EMDR Therapy

EMDR (Eye Movement Desensitization and Reprocessing) Therapy is a psychotherapy approach that was originally developed to help individuals who have experienced traumatic events. It was developed by Francine Shapiro in the late 1980s. EMDR is particularly used to treat post-traumatic stress disorder (PTSD) but has also been applied to various other mental health conditions.

The therapy involves a structured eight-phase approach during which the therapist helps the individual process distressing memories by using bilateral stimulation, which can include side-to-side eye movements, pulsars, or auditory tones. The goal is to help the person process the traumatic memories and reduce the emotional charge associated with them.

EMDR is based on the idea that traumatic memories are not properly processed by the brain and can become “stuck,” leading to symptoms such as flashbacks, nightmares, and intense emotional reactions. Through the use of bilateral stimulation, EMDR aims to help the individual reprocess these memories, making them less distressing and allowing for more adaptive coping mechanisms.

It’s important to note that while EMDR has been found to be effective for many individuals, its mechanisms and efficacy are still areas of ongoing research and debate within the mental health community. It is typically administered by licensed mental health professionals who have received specific training in EMDR therapy.

EMDR therapy is commonly used to address a range of psychological issues, particularly those related to trauma and distressing life experiences. Some of the issues that can be addressed with EMDR include:

  • Post-Traumatic Stress Disorder (PTSD): EMDR is widely recognized as an effective treatment for PTSD. It helps individuals process and alleviate the symptoms associated with traumatic experiences.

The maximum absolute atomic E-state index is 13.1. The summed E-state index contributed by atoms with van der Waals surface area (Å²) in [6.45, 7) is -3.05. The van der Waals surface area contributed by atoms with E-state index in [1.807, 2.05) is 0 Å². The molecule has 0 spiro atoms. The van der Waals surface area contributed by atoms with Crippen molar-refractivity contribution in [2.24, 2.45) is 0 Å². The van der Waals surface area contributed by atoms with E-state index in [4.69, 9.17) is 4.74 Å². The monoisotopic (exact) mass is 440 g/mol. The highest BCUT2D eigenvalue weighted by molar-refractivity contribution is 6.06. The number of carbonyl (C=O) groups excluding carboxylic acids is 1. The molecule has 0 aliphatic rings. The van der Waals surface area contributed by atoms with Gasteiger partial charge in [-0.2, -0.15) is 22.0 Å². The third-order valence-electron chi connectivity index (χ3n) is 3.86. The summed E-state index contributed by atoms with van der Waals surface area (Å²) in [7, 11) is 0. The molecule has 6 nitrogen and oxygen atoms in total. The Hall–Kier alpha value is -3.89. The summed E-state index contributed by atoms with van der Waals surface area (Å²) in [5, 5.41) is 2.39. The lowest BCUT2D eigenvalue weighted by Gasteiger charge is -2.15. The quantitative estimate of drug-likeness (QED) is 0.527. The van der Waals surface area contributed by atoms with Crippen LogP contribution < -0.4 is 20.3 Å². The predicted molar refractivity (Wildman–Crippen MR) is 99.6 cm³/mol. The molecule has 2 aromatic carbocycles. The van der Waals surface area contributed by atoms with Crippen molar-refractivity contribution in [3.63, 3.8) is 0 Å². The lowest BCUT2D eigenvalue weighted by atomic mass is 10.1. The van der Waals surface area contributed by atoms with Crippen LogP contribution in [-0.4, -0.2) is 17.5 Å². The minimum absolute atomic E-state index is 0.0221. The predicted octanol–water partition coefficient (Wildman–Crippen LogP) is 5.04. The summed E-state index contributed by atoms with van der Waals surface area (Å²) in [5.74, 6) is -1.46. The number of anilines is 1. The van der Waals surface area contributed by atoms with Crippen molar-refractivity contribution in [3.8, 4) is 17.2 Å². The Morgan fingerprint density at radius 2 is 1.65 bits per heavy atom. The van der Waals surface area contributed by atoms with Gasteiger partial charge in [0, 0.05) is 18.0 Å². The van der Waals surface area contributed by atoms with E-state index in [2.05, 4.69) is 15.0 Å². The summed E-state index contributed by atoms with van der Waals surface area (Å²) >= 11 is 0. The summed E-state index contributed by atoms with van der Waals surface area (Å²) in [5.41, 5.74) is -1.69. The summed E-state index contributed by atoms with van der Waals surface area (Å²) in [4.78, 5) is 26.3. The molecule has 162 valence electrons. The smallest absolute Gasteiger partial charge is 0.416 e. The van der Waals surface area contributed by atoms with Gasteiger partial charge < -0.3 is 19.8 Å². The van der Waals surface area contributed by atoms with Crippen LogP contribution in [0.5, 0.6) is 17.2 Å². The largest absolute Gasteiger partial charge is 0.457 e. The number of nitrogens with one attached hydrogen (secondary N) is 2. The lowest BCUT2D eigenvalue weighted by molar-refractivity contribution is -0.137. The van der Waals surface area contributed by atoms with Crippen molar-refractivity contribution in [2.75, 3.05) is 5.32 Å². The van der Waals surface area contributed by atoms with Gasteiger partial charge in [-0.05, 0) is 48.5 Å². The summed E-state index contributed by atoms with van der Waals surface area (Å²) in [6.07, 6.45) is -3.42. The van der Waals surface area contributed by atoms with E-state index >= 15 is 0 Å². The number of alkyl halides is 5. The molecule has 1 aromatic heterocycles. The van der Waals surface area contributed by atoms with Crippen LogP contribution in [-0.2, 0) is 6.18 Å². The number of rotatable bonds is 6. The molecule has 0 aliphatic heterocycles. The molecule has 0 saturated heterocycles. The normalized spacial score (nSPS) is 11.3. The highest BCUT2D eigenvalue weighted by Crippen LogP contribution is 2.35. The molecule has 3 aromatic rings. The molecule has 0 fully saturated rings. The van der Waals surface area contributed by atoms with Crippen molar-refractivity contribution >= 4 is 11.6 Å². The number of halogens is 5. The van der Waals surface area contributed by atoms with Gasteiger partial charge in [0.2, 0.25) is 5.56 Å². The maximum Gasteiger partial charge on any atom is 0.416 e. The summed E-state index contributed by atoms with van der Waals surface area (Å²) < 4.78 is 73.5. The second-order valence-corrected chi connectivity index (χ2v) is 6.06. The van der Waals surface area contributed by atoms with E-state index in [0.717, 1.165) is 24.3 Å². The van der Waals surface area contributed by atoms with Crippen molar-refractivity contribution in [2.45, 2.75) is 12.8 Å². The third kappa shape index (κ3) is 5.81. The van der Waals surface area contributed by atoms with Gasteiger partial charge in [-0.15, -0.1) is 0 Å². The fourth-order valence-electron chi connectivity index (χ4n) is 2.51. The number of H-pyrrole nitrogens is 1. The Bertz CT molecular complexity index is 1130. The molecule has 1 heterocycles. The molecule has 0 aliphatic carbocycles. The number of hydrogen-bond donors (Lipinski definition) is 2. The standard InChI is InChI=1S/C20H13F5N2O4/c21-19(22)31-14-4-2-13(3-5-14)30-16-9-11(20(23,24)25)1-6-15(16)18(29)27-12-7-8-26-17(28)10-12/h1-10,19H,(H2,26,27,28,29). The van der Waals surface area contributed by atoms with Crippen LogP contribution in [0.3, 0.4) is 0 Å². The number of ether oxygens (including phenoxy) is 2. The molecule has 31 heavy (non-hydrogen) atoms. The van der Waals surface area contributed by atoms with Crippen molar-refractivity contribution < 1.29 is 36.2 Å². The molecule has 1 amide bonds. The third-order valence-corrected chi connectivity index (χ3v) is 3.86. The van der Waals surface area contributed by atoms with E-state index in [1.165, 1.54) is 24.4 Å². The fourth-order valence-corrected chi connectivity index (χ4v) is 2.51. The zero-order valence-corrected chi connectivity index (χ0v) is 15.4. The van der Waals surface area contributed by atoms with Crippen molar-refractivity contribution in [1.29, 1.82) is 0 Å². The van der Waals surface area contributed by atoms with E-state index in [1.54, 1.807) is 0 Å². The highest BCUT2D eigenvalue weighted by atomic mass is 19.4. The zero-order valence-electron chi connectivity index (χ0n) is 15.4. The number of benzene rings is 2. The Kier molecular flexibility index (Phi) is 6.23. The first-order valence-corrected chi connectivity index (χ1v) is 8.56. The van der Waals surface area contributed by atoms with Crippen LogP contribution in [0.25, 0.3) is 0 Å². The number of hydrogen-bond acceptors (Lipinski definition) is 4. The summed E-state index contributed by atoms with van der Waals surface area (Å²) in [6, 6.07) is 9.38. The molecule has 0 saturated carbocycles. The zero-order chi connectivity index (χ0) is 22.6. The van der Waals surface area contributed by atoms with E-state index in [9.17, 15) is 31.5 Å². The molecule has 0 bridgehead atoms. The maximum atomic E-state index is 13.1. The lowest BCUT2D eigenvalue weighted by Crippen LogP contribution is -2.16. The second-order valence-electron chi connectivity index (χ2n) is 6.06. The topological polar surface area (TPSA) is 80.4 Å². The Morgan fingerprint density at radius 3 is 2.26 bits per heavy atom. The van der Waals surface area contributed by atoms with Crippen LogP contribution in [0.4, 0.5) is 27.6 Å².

• Trauma: EMDR can be applied to various types of trauma, including childhood abuse, accidents, natural disasters, and interpersonal violence.
  • Anxiety Disorders: EMDR has been used to treat various anxiety disorders, such as panic disorder, social anxiety, and generalized anxiety disorder.
  • Phobias: Specific phobias, which are intense fears of specific objects or situations, may be addressed using EMDR.
  • Depression: EMDR may be used as part of a comprehensive treatment plan for individuals with depression, particularly when depression is linked to past traumatic experiences.
  • Grief and Loss: EMDR can be beneficial in helping individuals process grief and loss, facilitating the healing process after the death of a loved one or other significant losses.
  • Addiction: While not a primary treatment for addiction, EMDR may be incorporated into therapy to address underlying trauma contributing to addictive behaviors.
  • Dissociative Disorders: EMDR has been used in the treatment of dissociative disorders, which involve disruptions in memory, consciousness, and identity.
  • Performance Anxiety: Some individuals use EMDR to address performance anxiety related to work, academics, or other areas of life.

It’s important to note that EMDR is not a one-size-fits-all solution, and its effectiveness can vary from person to person. Additionally, it is typically used as part of a comprehensive treatment plan.

(910) 799-6162


Integrated Therapy Associates
3907 Wrightsville Avenue
Suite 110
Wilmington, NC 28403

Monday-Friday 9am-5pm

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